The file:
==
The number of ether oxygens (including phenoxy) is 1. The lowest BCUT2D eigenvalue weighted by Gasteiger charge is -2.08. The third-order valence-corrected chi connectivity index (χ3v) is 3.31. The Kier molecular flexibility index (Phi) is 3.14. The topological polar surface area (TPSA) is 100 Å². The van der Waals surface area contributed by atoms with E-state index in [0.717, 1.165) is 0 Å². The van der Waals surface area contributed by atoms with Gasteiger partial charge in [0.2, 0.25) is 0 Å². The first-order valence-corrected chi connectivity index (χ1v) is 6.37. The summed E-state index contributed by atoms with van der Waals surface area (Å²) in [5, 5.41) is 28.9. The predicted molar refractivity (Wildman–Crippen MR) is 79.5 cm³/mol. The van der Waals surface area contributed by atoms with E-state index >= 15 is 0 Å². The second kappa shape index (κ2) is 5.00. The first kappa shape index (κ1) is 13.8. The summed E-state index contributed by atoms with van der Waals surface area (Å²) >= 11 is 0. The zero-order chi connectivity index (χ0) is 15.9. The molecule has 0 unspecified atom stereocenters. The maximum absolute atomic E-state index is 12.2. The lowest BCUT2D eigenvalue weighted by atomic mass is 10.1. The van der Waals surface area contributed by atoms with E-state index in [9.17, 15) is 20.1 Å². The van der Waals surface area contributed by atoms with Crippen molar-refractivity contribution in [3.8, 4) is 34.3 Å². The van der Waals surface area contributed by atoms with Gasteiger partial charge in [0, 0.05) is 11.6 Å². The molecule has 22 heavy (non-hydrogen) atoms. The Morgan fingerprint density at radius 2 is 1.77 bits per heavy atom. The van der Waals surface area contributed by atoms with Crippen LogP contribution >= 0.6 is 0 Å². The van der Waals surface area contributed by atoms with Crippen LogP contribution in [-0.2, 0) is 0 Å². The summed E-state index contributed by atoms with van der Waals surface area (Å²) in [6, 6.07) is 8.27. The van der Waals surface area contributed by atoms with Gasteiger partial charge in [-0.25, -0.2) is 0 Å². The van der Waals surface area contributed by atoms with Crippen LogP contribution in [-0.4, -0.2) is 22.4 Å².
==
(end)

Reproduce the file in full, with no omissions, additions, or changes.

The number of ether oxygens (including phenoxy) is 1. The lowest BCUT2D eigenvalue weighted by Gasteiger charge is -2.08. The third-order valence-corrected chi connectivity index (χ3v) is 3.31. The Kier molecular flexibility index (Phi) is 3.14. The topological polar surface area (TPSA) is 100 Å². The van der Waals surface area contributed by atoms with E-state index in [0.717, 1.165) is 0 Å². The van der Waals surface area contributed by atoms with Gasteiger partial charge in [0.2, 0.25) is 0 Å². The first-order valence-corrected chi connectivity index (χ1v) is 6.37. The summed E-state index contributed by atoms with van der Waals surface area (Å²) in [5, 5.41) is 28.9. The predicted molar refractivity (Wildman–Crippen MR) is 79.5 cm³/mol. The van der Waals surface area contributed by atoms with E-state index >= 15 is 0 Å². The second kappa shape index (κ2) is 5.00. The first kappa shape index (κ1) is 13.8. The summed E-state index contributed by atoms with van der Waals surface area (Å²) >= 11 is 0. The zero-order chi connectivity index (χ0) is 15.9. The molecule has 0 unspecified atom stereocenters. The maximum absolute atomic E-state index is 12.2. The lowest BCUT2D eigenvalue weighted by atomic mass is 10.1. The van der Waals surface area contributed by atoms with E-state index in [9.17, 15) is 20.1 Å². The van der Waals surface area contributed by atoms with Crippen molar-refractivity contribution in [3.8, 4) is 34.3 Å². The van der Waals surface area contributed by atoms with Gasteiger partial charge in [0, 0.05) is 11.6 Å². The molecule has 22 heavy (non-hydrogen) atoms. The Morgan fingerprint density at radius 2 is 1.77 bits per heavy atom. The van der Waals surface area contributed by atoms with Crippen LogP contribution >= 0.6 is 0 Å². The van der Waals surface area contributed by atoms with Crippen LogP contribution in [-0.2, 0) is 0 Å². The summed E-state index contributed by atoms with van der Waals surface area (Å²) in [6, 6.07) is 8.27. The van der Waals surface area contributed by atoms with Gasteiger partial charge in [-0.25, -0.2) is 0 Å². The van der Waals surface area contributed by atoms with Crippen LogP contribution in [-0.4, -0.2) is 22.4 Å².